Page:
Carla Gannis – Garden of Emoji Delights

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You know what is the shizzz? Transforming Hieronymus Bosch’s Garden of Earthly Delights (above) into Gannis’ Garden of Emoji Delights (below)! I came across this piece at Pulse 2015, and was FLOORED, after seeing the original in Museo del Prado in Madrid AND after studying the original painting extensively at IU when I was getting my BA in Art History. I mean WOW. There are no words to describe my excitement for turning an iconic piece of art history into a contemporary, relatable, fascinating work of art that represents the 21st century – just as Bosch’s work reflected themes and issues of his time.

Take a look for yourself! LIKE WOWZAHSSSSS. Seriously. I am so beyond in love.

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Check out the comparissons from the original painting to the 21st century remake!

Original:

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Original:

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21st Century Gannis Version:

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Need I say more?! This piece totally is the definition of reworking an old master and giving it a meaning that is relatable to us today.

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Wynwood, MIAMI Street Art, Art Basel 2013

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It’s BASEL time! The bells are ringing for art lovers around the world. This much anticipated week, the first week of December, is not only bringing in art works from international galleries, but it is too bringing in international Street Artists to cover the walls of Wynwood, The Arts District in Miami.

An impressive turnout has hit the streets. From Australia (Rone) to Brazil (Eduardo Kobra and Alex Senna) to Nicaragua (Luis Valle) and South Africa (Chinese-born artist DALeast – whose hometown is Cape Town), and even some US artists (like the phenomenal and ingenious Kenny Scharf – above), amongst others, have come to show their A-GAME. The streets have become REFRESHED and AWAKENED with NEW murals. AND WE JUST LOVE IT!!

See for yourself!

Rone:

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Eduardo Kobra:

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Alex Senna:

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Luis Valle:

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DALeast:

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Kenny Scharf:

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Also, DON’T FORGET to check out the REEFA memorial mural, in which a collaboration of Street Artist’s (including PEZ and Miami’s own AHOL SNIFF’s GLUE [@aholsniffsglue]) took part in, to commemorate the tragic life lost of Israel Hernandez, aka REEFA. #RIPREEFA. To find out how to HELP DONATE to #JUSTICEforREEFA click HERE.

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Follow your he(ART). Get inspired. It’s that time of the year…

XX, CHC (follow me on Instagram @ CultureHeARTs)

RAE BK – The Interview

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I first came across this piece in London (above – left), and I thought to myself, “HOLY **** THIS IS WHAT I AM TALKING ABOUT.” Exciting, fresh, different, intriguing… the list goes on and on. And that is when I decided to try and find out who this artist is. Turns out he is not London based, rather he is is based in Brooklyn. I was on a mission to find out more… His name is RAE BK. Read the interview below to see what I learned (and you will too)! VERY COOL.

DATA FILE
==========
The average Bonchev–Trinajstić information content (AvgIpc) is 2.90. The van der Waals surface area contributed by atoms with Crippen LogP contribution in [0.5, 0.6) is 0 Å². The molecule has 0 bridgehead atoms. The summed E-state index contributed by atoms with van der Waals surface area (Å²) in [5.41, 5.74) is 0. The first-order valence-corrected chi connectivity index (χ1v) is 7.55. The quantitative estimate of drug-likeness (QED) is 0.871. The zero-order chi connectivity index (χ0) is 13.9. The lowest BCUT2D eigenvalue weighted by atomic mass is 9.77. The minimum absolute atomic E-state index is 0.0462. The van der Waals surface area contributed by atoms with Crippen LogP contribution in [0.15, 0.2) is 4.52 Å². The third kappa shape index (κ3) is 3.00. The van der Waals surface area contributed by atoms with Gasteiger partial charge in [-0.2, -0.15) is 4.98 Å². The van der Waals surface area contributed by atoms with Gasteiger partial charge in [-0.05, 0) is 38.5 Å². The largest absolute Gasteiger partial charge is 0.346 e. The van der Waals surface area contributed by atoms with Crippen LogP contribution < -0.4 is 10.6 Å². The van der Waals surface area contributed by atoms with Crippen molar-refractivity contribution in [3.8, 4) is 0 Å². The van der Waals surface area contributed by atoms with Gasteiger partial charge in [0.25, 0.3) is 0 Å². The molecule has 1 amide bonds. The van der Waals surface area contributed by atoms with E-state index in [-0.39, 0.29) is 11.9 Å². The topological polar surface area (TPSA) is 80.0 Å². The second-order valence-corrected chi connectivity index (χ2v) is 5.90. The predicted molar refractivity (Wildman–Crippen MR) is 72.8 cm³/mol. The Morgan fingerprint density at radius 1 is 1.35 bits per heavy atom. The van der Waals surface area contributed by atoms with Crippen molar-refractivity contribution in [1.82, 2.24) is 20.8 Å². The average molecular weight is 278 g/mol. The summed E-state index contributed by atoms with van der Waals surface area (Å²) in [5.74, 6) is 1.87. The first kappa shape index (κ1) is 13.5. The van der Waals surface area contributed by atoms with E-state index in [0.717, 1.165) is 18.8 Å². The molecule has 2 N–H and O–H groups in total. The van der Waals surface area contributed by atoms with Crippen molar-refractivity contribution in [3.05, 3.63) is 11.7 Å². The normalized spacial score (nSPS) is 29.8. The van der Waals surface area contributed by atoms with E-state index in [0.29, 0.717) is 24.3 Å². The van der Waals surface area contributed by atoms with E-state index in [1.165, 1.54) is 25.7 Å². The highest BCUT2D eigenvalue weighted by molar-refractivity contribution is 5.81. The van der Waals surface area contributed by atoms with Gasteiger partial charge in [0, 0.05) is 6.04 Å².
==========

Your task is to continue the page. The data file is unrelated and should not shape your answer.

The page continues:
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1. Where are you based? While I found your work in London I see that a lof of your work is in NYC… are you an NYC native? Is this your home? I’m based in Brooklyn, NY.  Born and raised.  I have recently been out to London and will be back soon.

2. Your style is not typical street style – then again, what does typical street style mean? Your work exudes difference through its almost Picasso meets Basquiat figures… How would you describe your style? Do you prefer to work with spray paint, wheat pastes, or a brush (and wall or canvas)? I guess my work could be considered ‘Urban Folk Art’.  But in the end it’s simply about making what I like.  Sometimes it involves pounding metal other times it’s pasting up paper.  I tend to go off of the materials I’m presented.  Found paint or objects dictate what the next piece will be like.  I’m influenced by things that are made crudely and for practical use.

3. Which piece of yours is your favourite? Where was it done? Is it still around? A piece I call “Subway Skaters” might be my favorite.  Maybe because it was the most tricky to get up.  It’s still running in a NYC subway station.

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4. Were you trained in the arts or did you feel you had something to bring to the people and this was your means of communication – or both? When I was about 6 my mom’s record player broke.  Rather than throw it out she handed me a screw driver and said “go play”.  I spent hours taking everything apart creating mini-sculptures and developing a love for discarded things. As far as putting art outside on the streets— It’s one part about trying to get away with it and another part about getting a reaction from people noticing it. 

5. If you could collaborate with any other artist – of any form – who would it be and why?! Collaborations are tricky.  It’s like trying to get two pizza makers to make one pie.  One likes sweeter sauce the other salty.  One likes thin crust the other doughy. The end result might taste funny.  With that said, most of my art comes from unintended collaborations. Things I find made by others often get incorporated into my work. 

WELL FOLKS, THERE YA HAVE IT. If you are in Brooklyn, NYC, or even London, keep those eyes open. I PROMISE you will NOT be disappointed.

XX, DP